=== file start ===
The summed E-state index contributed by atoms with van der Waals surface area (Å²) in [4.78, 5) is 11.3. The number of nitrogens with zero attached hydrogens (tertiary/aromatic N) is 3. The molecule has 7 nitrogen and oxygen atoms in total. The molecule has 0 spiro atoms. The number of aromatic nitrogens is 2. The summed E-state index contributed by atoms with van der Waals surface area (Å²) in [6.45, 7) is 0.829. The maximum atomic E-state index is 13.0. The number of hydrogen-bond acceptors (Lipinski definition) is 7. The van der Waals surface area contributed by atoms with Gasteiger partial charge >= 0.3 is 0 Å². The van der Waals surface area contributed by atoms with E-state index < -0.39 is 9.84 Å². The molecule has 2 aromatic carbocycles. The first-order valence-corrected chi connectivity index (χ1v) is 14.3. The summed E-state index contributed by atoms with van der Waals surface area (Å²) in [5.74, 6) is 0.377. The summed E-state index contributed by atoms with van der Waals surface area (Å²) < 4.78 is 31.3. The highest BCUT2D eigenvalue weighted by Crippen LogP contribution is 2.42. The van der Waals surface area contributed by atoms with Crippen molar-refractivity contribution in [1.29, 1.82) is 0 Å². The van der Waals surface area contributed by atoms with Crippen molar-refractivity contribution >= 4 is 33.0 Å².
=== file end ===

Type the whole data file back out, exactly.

The summed E-state index contributed by atoms with van der Waals surface area (Å²) in [4.78, 5) is 11.3. The number of nitrogens with zero attached hydrogens (tertiary/aromatic N) is 3. The molecule has 7 nitrogen and oxygen atoms in total. The molecule has 0 spiro atoms. The number of aromatic nitrogens is 2. The summed E-state index contributed by atoms with van der Waals surface area (Å²) in [6.45, 7) is 0.829. The maximum atomic E-state index is 13.0. The number of hydrogen-bond acceptors (Lipinski definition) is 7. The van der Waals surface area contributed by atoms with Gasteiger partial charge >= 0.3 is 0 Å². The van der Waals surface area contributed by atoms with E-state index < -0.39 is 9.84 Å². The molecule has 2 aromatic carbocycles. The first-order valence-corrected chi connectivity index (χ1v) is 14.3. The summed E-state index contributed by atoms with van der Waals surface area (Å²) in [5.74, 6) is 0.377. The summed E-state index contributed by atoms with van der Waals surface area (Å²) < 4.78 is 31.3. The highest BCUT2D eigenvalue weighted by Crippen LogP contribution is 2.42. The van der Waals surface area contributed by atoms with Crippen molar-refractivity contribution in [1.29, 1.82) is 0 Å². The van der Waals surface area contributed by atoms with Crippen molar-refractivity contribution >= 4 is 33.0 Å².